EPE Journal Volume 02-1 
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EPE Journal Volume 02-1 - Editorial
EPE Journal Volume 02-1 - Papers
 

  

 

 EPE Journal Volume 02-1 - Editorial 

Cooperation between universities and industry in Europe, as seen from Norway  [Details]
By T. Undeland

The Editorial of the EPE Journal Volume 2 N1, "Cooperation between universities and industry in Europe, as seen from Norway", written by Prof. Tore Undeland, Member of EPE Association's International Steering Committee.

 

 EPE Journal Volume 02-1 - Papers 

Industrial AC Drives, Status of Technology  [Details]
By V. R. Stefanovic

The technological reasons which are favoring AC drives as an alternative in adjustable speed applications are briefly summarized and the global trends, resulting from maturing of the AC drive technology, are examined. The developments of each of the drive sub-systems (static power converter, control and motor) are evaluated against industry requirements and the overall trends in their respective technologies are assessed.


Sensorless Position and Speed Control of a Brushless DC Motor from Start-up to Nominal Speed  [Details]
By A. Cassat; L. Cardoletti; M. Jufer

The brushless DC motors are sunchronous motors, self-commutated through a transistor bridge. The aim is to generate a magnetic field always positioned so that the torque is maximum. This principle needs a rotor position detection. Sensors as Hall effect devices, resolvers or optical disks are generally used. For small motors as those used in computer peripherics, it becomes impossible to implement such devices. Thus, the goal is to realize indirect sensors. The present paper describes a methodology to control a motor from standstill to full speed without direct position and speed sensors.

At standstill, the position is determined by short current pulses, enabling to detect indirectly the saturation level of the different phases. In order to avoid the temperature effect on the time constants, the measurement is converted into a current difference, with positive and negative current pulses in each phase. So, a logical state is defined, corresponding to the actual position with an angular accurancy of one electric period devided into 2m (m = number of phases). Such a method is necessary in order to assure a starting in the correct direction. A hazardous first switch on can let start the motor in the wrong direction. Consequently, the proposed system offers the possibility to start surely, without back oscillation.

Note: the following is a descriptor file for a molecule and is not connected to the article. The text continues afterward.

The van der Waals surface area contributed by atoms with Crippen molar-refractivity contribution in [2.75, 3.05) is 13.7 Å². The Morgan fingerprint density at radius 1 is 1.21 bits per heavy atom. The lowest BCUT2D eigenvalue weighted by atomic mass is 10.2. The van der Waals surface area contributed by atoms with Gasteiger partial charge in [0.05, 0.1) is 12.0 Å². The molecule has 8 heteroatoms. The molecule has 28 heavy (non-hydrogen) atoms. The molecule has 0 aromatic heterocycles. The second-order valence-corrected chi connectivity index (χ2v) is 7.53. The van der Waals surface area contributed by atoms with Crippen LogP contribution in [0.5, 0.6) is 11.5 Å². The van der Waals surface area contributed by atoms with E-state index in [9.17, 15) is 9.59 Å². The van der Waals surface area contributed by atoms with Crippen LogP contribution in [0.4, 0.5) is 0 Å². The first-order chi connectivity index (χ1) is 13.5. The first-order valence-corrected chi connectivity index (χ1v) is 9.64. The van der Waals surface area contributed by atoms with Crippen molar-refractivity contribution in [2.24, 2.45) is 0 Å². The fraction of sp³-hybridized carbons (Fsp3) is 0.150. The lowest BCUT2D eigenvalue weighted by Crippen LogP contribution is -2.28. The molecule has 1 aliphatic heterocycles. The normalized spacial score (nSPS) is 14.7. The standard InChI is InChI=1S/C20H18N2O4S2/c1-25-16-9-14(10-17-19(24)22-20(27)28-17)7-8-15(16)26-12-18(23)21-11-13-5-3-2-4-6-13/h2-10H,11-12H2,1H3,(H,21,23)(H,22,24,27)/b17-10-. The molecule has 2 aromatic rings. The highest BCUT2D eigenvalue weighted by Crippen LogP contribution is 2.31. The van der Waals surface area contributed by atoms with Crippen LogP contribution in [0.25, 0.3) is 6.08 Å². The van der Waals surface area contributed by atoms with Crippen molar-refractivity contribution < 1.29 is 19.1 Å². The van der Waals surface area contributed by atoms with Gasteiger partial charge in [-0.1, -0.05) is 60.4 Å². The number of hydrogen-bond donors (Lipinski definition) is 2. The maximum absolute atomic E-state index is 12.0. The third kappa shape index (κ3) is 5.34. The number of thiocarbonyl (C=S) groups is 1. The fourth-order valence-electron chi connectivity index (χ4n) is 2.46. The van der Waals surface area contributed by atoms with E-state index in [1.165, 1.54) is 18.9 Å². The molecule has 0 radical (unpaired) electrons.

The proposed system of position detection is used to start the motor from standstill to a medium speed, where the well-known method of the phase back E.M.F. position detection is applied. From medium speed to the nominal speed the motor is accelerated using the phase back E.M.F. position detection. Consequently, the motor is fully controlled in a closed loop sensorless mode from standstill to the nominal speed. The method is presented through a principle analysis, a process description and experimental measurements.


Monitoring an Ultra Fast Battery Charger with a ST6210 Micro-controller  [Details]
By L. Wuidart; P. Richter

Cordless and portable battery supplied equipments are proliferating thanks to the increasing capacity of rechargeable NiCd batteries. A usefull feature in applications where the battery is rapidly discharged, such as power tools, is the ultra fast charging in less then half an hour. The solution described in this paper is an efficient 100 kHz converter charging an NiCd battery in less then 15 minutes. The battery charge is monitored by a low cost micro-controller ST6210 enabling battery voltages identification, temperature monitoring and charge control.


Amplitude Control in Twelvepulse Voltage Source Inverters  [Details]
By K. Bouwknegt

The 12 pulse inverter is still widely used to combine a good sinusoidal waveform with a switching frequency of only 3 to 5 times the fundamental frequency of the inverter. Such a low switching rate has advantages in very high power inverters, in case of special requirements on low EMI or losses, or when the fundamental frequency is high.
This paper deals with VSI having pulse pattern control of the amplitude of the fundamental component of the output voltage . Some mathematical background in calculating the harmonics is given, as well as graphic optimisation of switching instants.


Multi-level Choppers for High Voltage Applications  [Details]
By T. A. Meynard; H. Foch

In the field of High Voltage Power Conversion, the circuit designer is often confronted to a serious problem: there are no semiconductors capable of sustaining the desired voltage (traction applications for example). The first solution involves plain series connection of several switches with synchronous control signals, thus obtaining the equivalent of a high voltage switch. Static and dynamic balancing of the voltage across the switches requires all the semiconductors to switch exactly at the same time; this requires selecting semiconductors with the same turn-on and turn-off times using control strategies capable of compensating the difference in switching time. In other respects, the output dV/dt at each commutation is the sum of the dV/dt generated by each switch, which is a serious stress for the environment and especially the firing circuits! The technique presented in this paper tolerates semiconductors switching at different times, thus allowing high voltage conversions with standard dV/dt. More, it will be shown that the control signals can be significantly phase-shifted to improve the harmonic spectrum of the output voltage.